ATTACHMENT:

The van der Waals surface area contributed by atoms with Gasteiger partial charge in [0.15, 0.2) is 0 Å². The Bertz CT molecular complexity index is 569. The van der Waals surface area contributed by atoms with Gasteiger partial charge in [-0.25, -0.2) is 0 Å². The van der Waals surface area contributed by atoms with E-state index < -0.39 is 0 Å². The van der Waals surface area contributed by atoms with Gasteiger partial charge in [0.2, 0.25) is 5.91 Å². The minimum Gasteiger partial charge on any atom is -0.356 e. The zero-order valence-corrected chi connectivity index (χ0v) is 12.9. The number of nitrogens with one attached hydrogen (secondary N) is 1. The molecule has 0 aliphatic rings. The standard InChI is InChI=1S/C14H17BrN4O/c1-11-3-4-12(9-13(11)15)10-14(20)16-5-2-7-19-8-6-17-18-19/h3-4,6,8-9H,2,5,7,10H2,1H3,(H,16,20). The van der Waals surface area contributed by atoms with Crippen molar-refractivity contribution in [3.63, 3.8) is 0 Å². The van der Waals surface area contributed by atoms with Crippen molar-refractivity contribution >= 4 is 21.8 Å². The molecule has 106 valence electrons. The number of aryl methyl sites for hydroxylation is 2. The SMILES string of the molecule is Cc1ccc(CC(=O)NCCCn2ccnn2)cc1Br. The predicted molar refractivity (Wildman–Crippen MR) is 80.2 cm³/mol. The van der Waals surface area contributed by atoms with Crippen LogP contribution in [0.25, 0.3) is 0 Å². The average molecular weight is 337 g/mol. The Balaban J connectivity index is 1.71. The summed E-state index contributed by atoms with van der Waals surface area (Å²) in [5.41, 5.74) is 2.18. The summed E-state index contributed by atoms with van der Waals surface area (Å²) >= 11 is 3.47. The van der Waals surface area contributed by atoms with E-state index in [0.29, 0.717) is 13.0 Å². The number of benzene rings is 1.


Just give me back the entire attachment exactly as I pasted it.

The van der Waals surface area contributed by atoms with Gasteiger partial charge in [0.15, 0.2) is 0 Å². The Bertz CT molecular complexity index is 569. The van der Waals surface area contributed by atoms with Gasteiger partial charge in [-0.25, -0.2) is 0 Å². The van der Waals surface area contributed by atoms with E-state index < -0.39 is 0 Å². The van der Waals surface area contributed by atoms with Gasteiger partial charge in [0.2, 0.25) is 5.91 Å². The minimum Gasteiger partial charge on any atom is -0.356 e. The zero-order valence-corrected chi connectivity index (χ0v) is 12.9. The number of nitrogens with one attached hydrogen (secondary N) is 1. The molecule has 0 aliphatic rings. The standard InChI is InChI=1S/C14H17BrN4O/c1-11-3-4-12(9-13(11)15)10-14(20)16-5-2-7-19-8-6-17-18-19/h3-4,6,8-9H,2,5,7,10H2,1H3,(H,16,20). The van der Waals surface area contributed by atoms with Crippen molar-refractivity contribution in [3.63, 3.8) is 0 Å². The van der Waals surface area contributed by atoms with Crippen molar-refractivity contribution >= 4 is 21.8 Å². The molecule has 106 valence electrons. The number of aryl methyl sites for hydroxylation is 2. The SMILES string of the molecule is Cc1ccc(CC(=O)NCCCn2ccnn2)cc1Br. The predicted molar refractivity (Wildman–Crippen MR) is 80.2 cm³/mol. The van der Waals surface area contributed by atoms with Crippen LogP contribution in [0.25, 0.3) is 0 Å². The average molecular weight is 337 g/mol. The Balaban J connectivity index is 1.71. The summed E-state index contributed by atoms with van der Waals surface area (Å²) in [5.41, 5.74) is 2.18. The summed E-state index contributed by atoms with van der Waals surface area (Å²) >= 11 is 3.47. The van der Waals surface area contributed by atoms with E-state index in [0.29, 0.717) is 13.0 Å². The number of benzene rings is 1.